It turns out you actually have numerous options available, depending on your app's needs. For starters, if you're using NSURL to make your HTTP connections, you can quickly change it to an SSL encrypted network session by simply changing the URL to HTTPS://...

That should provide you with basic protection against eavesdropping (and a few other network nasties) quickly and easily. But is it enough?

To understand that, let's consider a bit more what actually happens in an SSL protected network socket. When iOS (via NSURL) sees an SSL certificate from a server, it verifies two things: 1) is the certificate signed by a root certificate authority (CA), and 2) does the server's name (via DNS) match the name presented in the SSL certificate? Now, that combination might sound adequate, but there is actually a loophole or two remaining.

A sufficiently resourced adversary with access to the soft under belly of DNS as well as access to one or more CAs can still trick your app into accepting a connection you wouldn't otherwise want. In an extreme case, this could result from a successful man in the middle (MITM) attack.

So, for some cases, we might want to do more than just SSL. We might, for example, want to verify that a specific CA signed the server key. We might want to check that it is precisely the right server key that has been presented, using "certificate pinning".

Each of these things is achievable, but they require us to dig deeper than just using USURL with an HTTPS URL. They also have pros and cons -- cert pinning, for example, isn't going to work with many network proxies that a lot of corporate LANs require.

We'll discuss these options, along with code examples, at our Mobile App Sec Triathlon in November. Hope to see you there, ready to discuss so you can best understand what course of action is best for your app and its users.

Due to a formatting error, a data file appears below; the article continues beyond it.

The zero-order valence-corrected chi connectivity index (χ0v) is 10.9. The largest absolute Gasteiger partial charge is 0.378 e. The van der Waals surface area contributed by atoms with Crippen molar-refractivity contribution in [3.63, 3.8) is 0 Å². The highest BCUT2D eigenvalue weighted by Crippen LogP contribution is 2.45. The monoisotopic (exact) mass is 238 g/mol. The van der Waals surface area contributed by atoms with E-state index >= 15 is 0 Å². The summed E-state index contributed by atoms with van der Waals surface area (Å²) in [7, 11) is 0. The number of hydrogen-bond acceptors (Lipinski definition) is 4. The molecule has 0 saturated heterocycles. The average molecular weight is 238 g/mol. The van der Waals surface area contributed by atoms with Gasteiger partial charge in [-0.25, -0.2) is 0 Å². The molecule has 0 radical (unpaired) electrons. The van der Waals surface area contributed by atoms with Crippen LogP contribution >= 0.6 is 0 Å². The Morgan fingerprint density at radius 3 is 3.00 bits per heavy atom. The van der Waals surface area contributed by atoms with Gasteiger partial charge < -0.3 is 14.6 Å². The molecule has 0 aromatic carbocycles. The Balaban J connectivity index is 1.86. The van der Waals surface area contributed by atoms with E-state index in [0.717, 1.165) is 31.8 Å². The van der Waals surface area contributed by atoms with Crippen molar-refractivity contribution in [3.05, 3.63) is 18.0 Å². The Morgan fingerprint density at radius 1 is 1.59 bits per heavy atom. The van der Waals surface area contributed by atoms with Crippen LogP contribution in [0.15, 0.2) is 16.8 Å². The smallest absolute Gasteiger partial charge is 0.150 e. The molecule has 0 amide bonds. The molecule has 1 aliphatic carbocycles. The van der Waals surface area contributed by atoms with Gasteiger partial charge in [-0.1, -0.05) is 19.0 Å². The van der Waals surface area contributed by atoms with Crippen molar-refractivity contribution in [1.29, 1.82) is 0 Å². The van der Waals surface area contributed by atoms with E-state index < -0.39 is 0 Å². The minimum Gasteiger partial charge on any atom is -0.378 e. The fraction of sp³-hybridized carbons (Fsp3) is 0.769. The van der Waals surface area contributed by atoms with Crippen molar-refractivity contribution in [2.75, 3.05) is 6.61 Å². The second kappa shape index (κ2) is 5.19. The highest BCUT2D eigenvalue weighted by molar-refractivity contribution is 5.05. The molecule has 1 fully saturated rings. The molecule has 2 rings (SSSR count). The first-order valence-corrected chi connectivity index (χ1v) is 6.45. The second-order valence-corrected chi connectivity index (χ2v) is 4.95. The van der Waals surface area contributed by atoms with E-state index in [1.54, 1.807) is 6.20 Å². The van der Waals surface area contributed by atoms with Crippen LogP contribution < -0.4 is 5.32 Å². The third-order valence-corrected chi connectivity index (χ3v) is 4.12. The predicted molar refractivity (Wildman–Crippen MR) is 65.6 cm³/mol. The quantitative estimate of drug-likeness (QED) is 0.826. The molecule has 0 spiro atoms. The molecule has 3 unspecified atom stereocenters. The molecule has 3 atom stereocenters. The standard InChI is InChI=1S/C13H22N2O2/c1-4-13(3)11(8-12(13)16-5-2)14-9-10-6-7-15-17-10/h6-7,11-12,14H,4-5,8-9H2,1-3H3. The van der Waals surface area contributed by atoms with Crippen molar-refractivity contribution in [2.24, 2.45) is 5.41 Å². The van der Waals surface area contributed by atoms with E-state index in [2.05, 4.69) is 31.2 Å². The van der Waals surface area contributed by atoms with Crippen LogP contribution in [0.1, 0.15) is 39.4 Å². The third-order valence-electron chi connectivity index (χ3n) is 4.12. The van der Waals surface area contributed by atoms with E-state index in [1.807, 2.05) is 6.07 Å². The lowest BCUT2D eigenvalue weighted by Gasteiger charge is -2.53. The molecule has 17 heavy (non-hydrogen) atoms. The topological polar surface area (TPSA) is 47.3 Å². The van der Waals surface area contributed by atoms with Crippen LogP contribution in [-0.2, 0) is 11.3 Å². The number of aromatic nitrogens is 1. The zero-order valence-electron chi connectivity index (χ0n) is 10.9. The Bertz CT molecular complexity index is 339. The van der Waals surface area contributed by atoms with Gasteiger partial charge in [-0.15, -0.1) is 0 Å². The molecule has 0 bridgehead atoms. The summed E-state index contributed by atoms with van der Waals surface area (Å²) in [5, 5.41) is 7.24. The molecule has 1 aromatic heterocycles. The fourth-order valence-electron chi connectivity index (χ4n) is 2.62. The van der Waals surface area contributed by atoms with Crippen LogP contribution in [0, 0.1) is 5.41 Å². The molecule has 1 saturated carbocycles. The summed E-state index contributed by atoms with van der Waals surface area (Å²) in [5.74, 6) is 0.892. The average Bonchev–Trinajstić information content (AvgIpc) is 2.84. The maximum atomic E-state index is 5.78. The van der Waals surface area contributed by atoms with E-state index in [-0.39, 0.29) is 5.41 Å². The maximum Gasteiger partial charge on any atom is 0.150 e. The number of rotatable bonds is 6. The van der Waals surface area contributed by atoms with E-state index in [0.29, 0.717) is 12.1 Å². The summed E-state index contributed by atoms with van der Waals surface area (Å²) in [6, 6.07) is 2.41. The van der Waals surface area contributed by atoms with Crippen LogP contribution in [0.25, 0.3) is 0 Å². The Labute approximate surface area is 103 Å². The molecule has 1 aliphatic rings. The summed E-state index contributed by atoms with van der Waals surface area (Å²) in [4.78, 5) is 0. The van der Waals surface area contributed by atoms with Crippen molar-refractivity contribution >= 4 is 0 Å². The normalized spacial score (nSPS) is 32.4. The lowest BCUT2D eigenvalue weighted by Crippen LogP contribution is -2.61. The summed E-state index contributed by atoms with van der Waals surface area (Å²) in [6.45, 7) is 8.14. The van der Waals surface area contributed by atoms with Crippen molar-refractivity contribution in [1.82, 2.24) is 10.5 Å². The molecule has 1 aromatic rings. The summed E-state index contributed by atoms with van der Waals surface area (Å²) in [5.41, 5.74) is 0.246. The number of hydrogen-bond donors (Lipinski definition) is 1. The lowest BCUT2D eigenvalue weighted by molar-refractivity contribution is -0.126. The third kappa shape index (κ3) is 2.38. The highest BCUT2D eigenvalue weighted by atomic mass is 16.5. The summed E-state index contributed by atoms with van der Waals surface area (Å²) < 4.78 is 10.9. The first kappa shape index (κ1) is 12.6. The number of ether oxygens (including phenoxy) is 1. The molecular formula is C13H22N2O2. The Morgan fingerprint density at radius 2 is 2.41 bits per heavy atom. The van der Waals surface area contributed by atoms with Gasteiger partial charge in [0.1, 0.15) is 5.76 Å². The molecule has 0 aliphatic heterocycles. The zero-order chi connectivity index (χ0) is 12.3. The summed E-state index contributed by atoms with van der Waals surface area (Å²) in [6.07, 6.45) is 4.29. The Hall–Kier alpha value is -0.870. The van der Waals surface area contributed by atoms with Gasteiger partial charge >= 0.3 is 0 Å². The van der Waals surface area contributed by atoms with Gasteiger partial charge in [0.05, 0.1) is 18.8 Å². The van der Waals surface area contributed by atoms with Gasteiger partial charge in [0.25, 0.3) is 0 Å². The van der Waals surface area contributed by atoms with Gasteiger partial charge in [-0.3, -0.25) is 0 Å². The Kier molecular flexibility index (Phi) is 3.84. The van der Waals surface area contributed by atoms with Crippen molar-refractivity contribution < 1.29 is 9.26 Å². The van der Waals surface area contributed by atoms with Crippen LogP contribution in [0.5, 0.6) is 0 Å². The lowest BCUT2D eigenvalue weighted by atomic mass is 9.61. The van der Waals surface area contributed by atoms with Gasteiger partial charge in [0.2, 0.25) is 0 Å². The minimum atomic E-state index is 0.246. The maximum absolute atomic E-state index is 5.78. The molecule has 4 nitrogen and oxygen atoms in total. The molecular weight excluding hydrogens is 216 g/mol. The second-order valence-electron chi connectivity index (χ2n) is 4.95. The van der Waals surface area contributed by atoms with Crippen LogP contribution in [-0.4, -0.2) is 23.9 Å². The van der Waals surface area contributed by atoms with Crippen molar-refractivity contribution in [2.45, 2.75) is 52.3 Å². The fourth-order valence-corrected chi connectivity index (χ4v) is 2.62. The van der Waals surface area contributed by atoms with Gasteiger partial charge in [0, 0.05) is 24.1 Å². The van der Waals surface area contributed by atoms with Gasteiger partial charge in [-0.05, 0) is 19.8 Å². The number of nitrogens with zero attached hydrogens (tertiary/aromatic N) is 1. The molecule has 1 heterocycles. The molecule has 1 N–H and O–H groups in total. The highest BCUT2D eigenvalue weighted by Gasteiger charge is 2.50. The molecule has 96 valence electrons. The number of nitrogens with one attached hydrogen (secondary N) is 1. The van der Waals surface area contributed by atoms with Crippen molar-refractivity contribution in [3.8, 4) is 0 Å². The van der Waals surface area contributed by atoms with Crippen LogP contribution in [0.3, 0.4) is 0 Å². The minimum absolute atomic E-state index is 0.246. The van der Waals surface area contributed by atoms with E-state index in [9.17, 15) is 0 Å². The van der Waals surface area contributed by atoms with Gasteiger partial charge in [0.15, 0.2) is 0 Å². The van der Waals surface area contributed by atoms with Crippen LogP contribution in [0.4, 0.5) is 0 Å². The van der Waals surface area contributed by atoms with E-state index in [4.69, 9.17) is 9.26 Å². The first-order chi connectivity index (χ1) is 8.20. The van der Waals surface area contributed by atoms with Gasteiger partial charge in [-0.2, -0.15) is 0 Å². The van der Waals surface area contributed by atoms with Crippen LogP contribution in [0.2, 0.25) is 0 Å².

Thursday, October 4, 2012

What's In your Android Security Toolkit, Part 4

This is the fourth in a series of posts focused on building an Android Security toolkit. So far we have looked at access control services and defensive coding, which are necessary for the Mobile app. but no Mobile app is an island.

Mobile apps can have lots of communication channels, such as SMS, NFC, and GPS. If used, each of these presents the enterprise a new set of challenges to deal with, protocols and threat models that the enterprise security team likely has not worked in depth with before.

On top of that, the Mobile app usually needs to connect back to the enterprise or Cloud via Web Services. Many enterprise mobile projects begin by saying something like "we have web apps and we have web services, this is nothing more than sticking that little sucker (the mobile client) as a new front end and we are done." Thinking that a mobile app is no different from supportin, say, Firefox is to miss the core of mobile. I have seen this repeatedly and it leads you down the wrong path.

Some of the differences include that mobile devices are ot connected per session (like a web app), they are occassionaly connected and those connections drop. This leads to caching and other usability enhancers. You can expect that a mobile middle tier (not just another front end on existing portals) will be required to manage optimizations and resolving sessions, cache and routes. On top of that, the enterprise is in a position of delivering not just data, but delivering code to the device. Its no longer a case of riding the rails of Chrome, IE or Firefox. The enterprise is now in the business of packaging, deploying and testing client software.

The communication between the Mobile app and the Mobile Web service requires layers of protection. Even the basics here, like access control, are fraught with challenges.

To navigate the Venn of Mobile Security, look outside the device. How will the device be manageed? How is access controlled when calling the Web services? What identity is used? How are the Web services protected? How is it authorized on the server side? These services are crucial to enabling the mobile app to work in a real enterprise deployment. The requirements are not all platform specific but they all create platform specific requriements for the Android developer to deal with. Think End to End.

Come join two leading experts, Gunnar Peterson and Ken van Wyk, for a Mobile App Security Training - hands on iOS and Android security, in San Jose, California, on November 5-7, 2012.